As Vice President of ECI North America, Brett Pentz supports ECI’s portfolio in thinking through market entry and expansion opportunities in the US. Here he discusses the five key questions that management teams might need to think through before deciding the best US beachhead.
Increasingly UK management teams are looking across the Atlantic to maximise their growth potential. In fact, over half of our portfolio are currently focused on US growth with 30% of their revenues already coming from North America.
From ECI’s New York office, we provide hands-on support to help management teams unlock that potential, thinking through the big strategic questions while also helping to source and execute market entry strategies. Here are some of the key questions we encourage management teams to consider before expanding into the US:
So, it’s not a ground-breaking question, granted, but you’d be surprised at how often companies open in the US without a clear approach – and it can be costly.
Given the market-size, a popular reason to open a US office is to sell more effectively to US-based customers, but there may be other reasons too. For example, at ECI, we opened our US office to support our portfolio’s international ambitions, and many companies have reasons such as account management, customer service and support or in-country marketing. Ensuring the Board are all aligned behind the same objective will be a key foundation to assessing the right criteria for where to open that office.
Businesses will need to assess if they can enter the US organically, or if an acquisition is needed or preferable to develop the requisite scale, capabilities or brand recognition.
If considering M&A, your first filter will be acquisition criteria to find potential targets. If you are considering an organic entry strategy, it may be important to understand where strategic customers exist to provide a strong source for early growth.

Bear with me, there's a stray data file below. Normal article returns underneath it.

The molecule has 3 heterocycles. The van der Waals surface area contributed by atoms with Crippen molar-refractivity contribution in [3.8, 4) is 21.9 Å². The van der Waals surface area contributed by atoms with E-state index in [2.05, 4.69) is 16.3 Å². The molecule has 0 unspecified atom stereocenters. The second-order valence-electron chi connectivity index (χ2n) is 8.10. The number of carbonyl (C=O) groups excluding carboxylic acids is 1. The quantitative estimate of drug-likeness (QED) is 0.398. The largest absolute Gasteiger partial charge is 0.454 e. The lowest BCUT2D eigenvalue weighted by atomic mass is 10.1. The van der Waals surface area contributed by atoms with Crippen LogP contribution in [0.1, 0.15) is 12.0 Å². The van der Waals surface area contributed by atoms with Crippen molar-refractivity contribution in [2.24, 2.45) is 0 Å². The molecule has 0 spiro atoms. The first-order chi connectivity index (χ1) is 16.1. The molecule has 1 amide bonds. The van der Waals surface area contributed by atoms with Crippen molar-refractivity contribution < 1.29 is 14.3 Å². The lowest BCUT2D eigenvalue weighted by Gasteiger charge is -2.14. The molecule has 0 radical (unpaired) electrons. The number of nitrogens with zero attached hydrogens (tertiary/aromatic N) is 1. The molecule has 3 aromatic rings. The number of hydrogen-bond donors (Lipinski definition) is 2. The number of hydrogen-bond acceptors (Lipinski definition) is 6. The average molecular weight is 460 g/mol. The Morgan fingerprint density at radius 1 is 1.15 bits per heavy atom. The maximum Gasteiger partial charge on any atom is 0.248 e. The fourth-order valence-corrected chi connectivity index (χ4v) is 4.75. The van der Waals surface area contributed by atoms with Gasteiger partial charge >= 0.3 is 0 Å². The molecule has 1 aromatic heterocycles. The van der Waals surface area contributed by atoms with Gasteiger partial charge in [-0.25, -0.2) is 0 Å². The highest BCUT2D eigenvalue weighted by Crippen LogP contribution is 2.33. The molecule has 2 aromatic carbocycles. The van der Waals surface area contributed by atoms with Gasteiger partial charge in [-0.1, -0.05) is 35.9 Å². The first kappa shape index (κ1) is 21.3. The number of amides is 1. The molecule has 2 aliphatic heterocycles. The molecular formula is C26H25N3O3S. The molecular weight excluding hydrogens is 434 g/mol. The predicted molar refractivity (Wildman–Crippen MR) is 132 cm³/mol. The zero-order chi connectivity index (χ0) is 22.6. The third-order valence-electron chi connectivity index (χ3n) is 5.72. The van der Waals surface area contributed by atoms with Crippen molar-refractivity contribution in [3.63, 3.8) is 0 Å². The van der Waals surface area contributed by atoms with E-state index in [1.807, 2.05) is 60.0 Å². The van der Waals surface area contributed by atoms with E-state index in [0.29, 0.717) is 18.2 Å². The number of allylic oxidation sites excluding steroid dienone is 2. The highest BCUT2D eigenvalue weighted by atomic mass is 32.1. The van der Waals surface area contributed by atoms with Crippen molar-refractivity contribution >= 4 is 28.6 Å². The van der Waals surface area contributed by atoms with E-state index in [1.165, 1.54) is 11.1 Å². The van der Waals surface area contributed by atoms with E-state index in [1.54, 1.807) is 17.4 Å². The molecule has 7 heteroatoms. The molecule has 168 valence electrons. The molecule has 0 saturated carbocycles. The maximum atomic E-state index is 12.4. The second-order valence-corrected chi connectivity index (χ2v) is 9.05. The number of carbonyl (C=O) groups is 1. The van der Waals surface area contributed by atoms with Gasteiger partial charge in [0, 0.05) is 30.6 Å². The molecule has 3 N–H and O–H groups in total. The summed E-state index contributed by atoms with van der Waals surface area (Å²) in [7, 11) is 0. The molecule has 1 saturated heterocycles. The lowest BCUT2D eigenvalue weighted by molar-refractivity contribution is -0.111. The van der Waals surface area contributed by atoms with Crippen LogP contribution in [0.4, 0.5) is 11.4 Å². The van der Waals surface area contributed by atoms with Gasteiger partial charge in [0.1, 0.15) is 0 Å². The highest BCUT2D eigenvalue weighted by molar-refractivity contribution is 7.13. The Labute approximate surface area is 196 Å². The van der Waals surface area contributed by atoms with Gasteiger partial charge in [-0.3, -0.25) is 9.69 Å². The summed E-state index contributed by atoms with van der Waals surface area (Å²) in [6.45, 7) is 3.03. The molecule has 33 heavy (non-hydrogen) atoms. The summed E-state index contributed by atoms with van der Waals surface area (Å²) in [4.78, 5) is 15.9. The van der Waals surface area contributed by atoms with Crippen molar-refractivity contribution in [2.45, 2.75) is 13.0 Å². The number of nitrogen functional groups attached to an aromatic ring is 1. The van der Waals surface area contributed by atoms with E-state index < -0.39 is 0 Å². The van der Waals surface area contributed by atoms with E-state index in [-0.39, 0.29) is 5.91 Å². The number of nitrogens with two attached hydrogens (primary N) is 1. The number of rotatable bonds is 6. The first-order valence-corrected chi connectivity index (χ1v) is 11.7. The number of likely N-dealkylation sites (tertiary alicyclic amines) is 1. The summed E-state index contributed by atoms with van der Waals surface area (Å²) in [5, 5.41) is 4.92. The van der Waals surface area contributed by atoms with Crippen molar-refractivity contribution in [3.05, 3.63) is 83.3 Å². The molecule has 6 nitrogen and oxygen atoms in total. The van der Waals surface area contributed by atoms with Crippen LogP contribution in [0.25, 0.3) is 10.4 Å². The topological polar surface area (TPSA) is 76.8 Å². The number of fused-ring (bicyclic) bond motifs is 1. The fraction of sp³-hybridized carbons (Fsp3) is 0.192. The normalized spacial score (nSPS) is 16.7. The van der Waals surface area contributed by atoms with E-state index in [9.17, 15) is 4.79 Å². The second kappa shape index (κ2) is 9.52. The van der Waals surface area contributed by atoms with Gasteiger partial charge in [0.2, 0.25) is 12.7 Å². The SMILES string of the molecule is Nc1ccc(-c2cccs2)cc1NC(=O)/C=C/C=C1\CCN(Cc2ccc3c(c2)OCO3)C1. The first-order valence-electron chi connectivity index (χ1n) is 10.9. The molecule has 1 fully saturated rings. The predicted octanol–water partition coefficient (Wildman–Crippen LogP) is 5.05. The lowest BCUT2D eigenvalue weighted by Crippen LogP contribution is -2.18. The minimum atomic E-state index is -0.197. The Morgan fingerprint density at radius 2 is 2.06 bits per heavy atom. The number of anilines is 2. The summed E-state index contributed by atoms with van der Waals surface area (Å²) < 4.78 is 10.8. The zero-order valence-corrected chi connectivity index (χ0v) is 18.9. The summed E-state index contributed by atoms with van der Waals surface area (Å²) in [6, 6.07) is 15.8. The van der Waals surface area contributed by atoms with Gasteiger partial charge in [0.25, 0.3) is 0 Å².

At ECI our Commercial and Origination teams support businesses to scope both organic and acquisitive strategies. For example, we supported portfolio company, Moneypenny, in mapping the US market, narrowing down from about 750 businesses to 60 businesses we wanted to reach out to, by assessing location, size and services provided. In that instance, it led to Moneypenny acquiring VoiceNation and Ninja Number in March 2020 in an off-market deal, taking international revenue for the Group from 5% to c.35% today, and centralising US operations in their beautiful Atlanta office.
Your purpose for launching in the US should inform with whom you need to build relationships, but some common answers include:
- The buyers of your product/service
- Strong purchasing influencers
- Key associations or networking forums
Understanding which relationships will be the drivers for success in the US will be key to mapping the market.
It is important to develop a staffing plan for a new office, considering how many people you will need to hire, in what roles and functions, and what the roadmap looks like over time. It may be that you have the appropriate individuals or teams already, particularly if you expanded through an acquisition; regardless, it is important to agree what the future hiring picture looks like. The answer will determine the relative importance of location factors such as access to talent, ease of travel from other offices, cost and quality of living, and available office space, amongst other things.
Once you have considered these other questions, you will be much better placed to consider what a successful local market looks like for your business. Some common areas to consider, for example, include:
- Concentration of buyers
- Key customer sectors
- Proximity to talent or universities
- Socio-economic indicators
When considering these it is important to consider the difference between the US and your existing markets. It is also worth assessing what potential competitors in the US are doing and understanding their rationale, as it may impact yours. For example, on a recent project, we first looked at a company’s macro criteria, including % internet access and % employment, and their market criteria, which included local talent hubs and key client verticals. Then we assessed where their competitors had US offices and why.
By providing scores to different markets against those key measures, then the company could start overlaying an operational view, such as existing client footprint, local salary benchmarks and transport links, to start prioritising potential location choices. A common approach of our portfolio is to sell in a few key US states to start, which may further narrow options.
Expanding into the US offers unique challenges in ensuring your choice of location is right, but at ECI, we have seen expansion into the ‘land of opportunities’ truly transform the growth potential and market position of businesses if done well. It’s why we’ve invested in our own ability to support management teams do this, and why we think it is really important to speak to people who’ve done it before, supporting management teams to make those decisions and get it right the first time.